By Greg Forster: part one of a series.
Do we really think of God as a worker? We may say he is one, citing John 5:17 or other passages. But does our concept of God match our theology? How we imagine God is one of the most profound formative influences on our faith and life. That’s why scripture gives us so many images to help us imagine who God is and what he’s like.
Do we imagine God as a worker? Or do we imagine him as a passive force? A Zeus sitting atop Olympus, commanding us to work so he can recline and drink ambrosia? A huge Neo-Platonic light bulb at the center of the universe, obvious to the rays of illumination he broadcasts? C.S. Lewis once received a letter from a young girl who said she imagined God as a vast tapioca pudding; to make matters worse, she hated tapioca.
These ways of imagining God and others like them produce a certain kind of life. This was brought home to me more fully this spring as I read through selections of Augustine’s City of God with students at TEDS and Chesterton’s The Everlasting Man with my breakfast group. The stern prophetic proclamations of Augustine and the ironic historical muse of Chesterton both connect the pagan Roman imagination about God to the failure and eventual collapse of pagan Roman society.
If we picture Zeus reclining atop Olympus, it’s not long before we picture him chasing skirts, and then we do the same. If we picture God as a light bulb, it’s not long before “he” becomes an “it” and the light we really chase after is the will-o-the-wisp within.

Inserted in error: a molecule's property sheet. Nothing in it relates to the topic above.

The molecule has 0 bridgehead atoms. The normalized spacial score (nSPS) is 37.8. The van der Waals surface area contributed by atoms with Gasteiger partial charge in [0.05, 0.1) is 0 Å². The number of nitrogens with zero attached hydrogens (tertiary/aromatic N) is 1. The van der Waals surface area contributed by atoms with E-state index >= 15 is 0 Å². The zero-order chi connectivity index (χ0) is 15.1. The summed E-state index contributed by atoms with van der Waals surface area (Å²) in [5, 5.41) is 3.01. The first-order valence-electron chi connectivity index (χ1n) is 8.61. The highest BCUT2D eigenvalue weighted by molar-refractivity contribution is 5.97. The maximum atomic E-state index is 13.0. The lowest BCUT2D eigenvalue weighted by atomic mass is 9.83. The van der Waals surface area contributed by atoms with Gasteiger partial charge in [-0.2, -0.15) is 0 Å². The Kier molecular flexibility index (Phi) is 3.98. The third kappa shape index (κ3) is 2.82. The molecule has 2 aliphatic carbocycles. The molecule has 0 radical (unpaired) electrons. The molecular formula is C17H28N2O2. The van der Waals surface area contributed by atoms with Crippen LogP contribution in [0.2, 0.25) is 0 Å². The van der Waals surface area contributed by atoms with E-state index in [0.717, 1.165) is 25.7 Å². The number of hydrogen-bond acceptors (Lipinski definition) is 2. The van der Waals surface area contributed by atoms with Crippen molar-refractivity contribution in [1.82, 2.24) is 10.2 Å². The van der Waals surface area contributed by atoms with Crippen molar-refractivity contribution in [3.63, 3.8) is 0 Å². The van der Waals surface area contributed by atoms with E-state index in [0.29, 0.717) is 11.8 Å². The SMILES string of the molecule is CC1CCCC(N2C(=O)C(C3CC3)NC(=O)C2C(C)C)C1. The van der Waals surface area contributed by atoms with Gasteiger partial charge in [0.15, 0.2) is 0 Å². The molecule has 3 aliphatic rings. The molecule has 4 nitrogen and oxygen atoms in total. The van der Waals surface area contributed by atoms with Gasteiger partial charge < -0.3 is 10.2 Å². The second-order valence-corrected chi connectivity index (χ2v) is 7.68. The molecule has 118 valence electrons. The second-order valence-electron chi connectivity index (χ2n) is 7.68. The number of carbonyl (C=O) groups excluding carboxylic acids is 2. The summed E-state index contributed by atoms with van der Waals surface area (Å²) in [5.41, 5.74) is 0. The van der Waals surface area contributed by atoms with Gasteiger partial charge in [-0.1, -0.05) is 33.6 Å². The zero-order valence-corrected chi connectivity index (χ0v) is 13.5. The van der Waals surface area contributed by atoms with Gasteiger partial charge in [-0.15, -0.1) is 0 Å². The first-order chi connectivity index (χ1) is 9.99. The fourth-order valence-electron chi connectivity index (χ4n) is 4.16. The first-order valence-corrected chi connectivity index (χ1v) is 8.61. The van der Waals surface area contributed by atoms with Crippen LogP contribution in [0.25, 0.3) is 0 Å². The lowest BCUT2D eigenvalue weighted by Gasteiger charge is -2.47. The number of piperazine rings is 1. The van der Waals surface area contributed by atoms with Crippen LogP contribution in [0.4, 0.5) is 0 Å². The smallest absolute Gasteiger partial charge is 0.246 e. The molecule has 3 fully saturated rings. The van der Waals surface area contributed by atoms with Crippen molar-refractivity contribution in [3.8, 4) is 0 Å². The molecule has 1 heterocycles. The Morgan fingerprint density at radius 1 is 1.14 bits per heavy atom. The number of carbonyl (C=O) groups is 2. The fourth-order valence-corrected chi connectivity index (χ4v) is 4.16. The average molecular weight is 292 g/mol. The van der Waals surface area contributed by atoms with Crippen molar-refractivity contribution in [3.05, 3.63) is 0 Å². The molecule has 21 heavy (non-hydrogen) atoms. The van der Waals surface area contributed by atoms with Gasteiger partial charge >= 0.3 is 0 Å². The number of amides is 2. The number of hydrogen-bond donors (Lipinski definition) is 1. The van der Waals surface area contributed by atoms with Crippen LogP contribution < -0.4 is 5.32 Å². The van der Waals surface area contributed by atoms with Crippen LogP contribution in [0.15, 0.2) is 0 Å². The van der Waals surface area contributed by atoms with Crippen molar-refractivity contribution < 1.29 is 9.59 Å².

Though they have pagan origins, these ways of imagining God continue to plague the church. This is in part because of the recurrent tendency of the church’s clerical and organizational structure to overemphasize contemplation (i.e. what we do on Sunday) over action (i.e. what we do on Monday). Since we are made in God’s image – and even more because Jesus is the image of the living God, the exact likeness of his being – whatever we imagine as the Christlike life will affect how we imagine God himself. If contemplation is superior to action for humans, we imagine God as merely contemplative.
Of course God rests to contemplate and enjoy, and so should we. In Genesis 1, each active work of “let there be” is followed by an appreciative “it is good.” The complete work of creation is likewise followed by the “it is very good” of restful contemplation.
While both are needed, however, it seems to me that it is the work side that is missing from our imagination of God. Does anyone today imagine God as a workaholic?
Some Christians are averse to the life of the imagination. Some of this is a concern about idolatry, and some (under the influence of Plato, if only at many cultural removes) is the tendency to think of imagination as something opposed to truth.
But it is idolatry to make images of God. That is why idols are described as “the work of your hands” (a description that the faith and work movement ought to remember more often than it does!). It is not idolatry to receive and be formed by the images that God gives us in scripture. When scripture presents an image to us, God is inviting us – even commanding us – to imagine it.
Indeed, it would be idolatry to refuse the gift of scriptural imagination. It would be to make an idol of our human powers of reason and virtue.
As for truth, as Vincent Bacote (no stranger to our movement!) explained at Karam Forum in March, imagination is not the enemy of truth but its ally. It is the life of the imagination that gives truth the power to shape behavior. Gene Veith (also no stranger to our movement!) and Matthew Ristuccia wrote on both these issues and many more in their gem of a book Imagination Redeemed.
What would it entail, imagining God as a worker? How would it transform our faith and our work if we did? This blog series will review images that are given to us in scripture to help us imagine God as a worker, and explore how our lives might change if we imagined God in that light.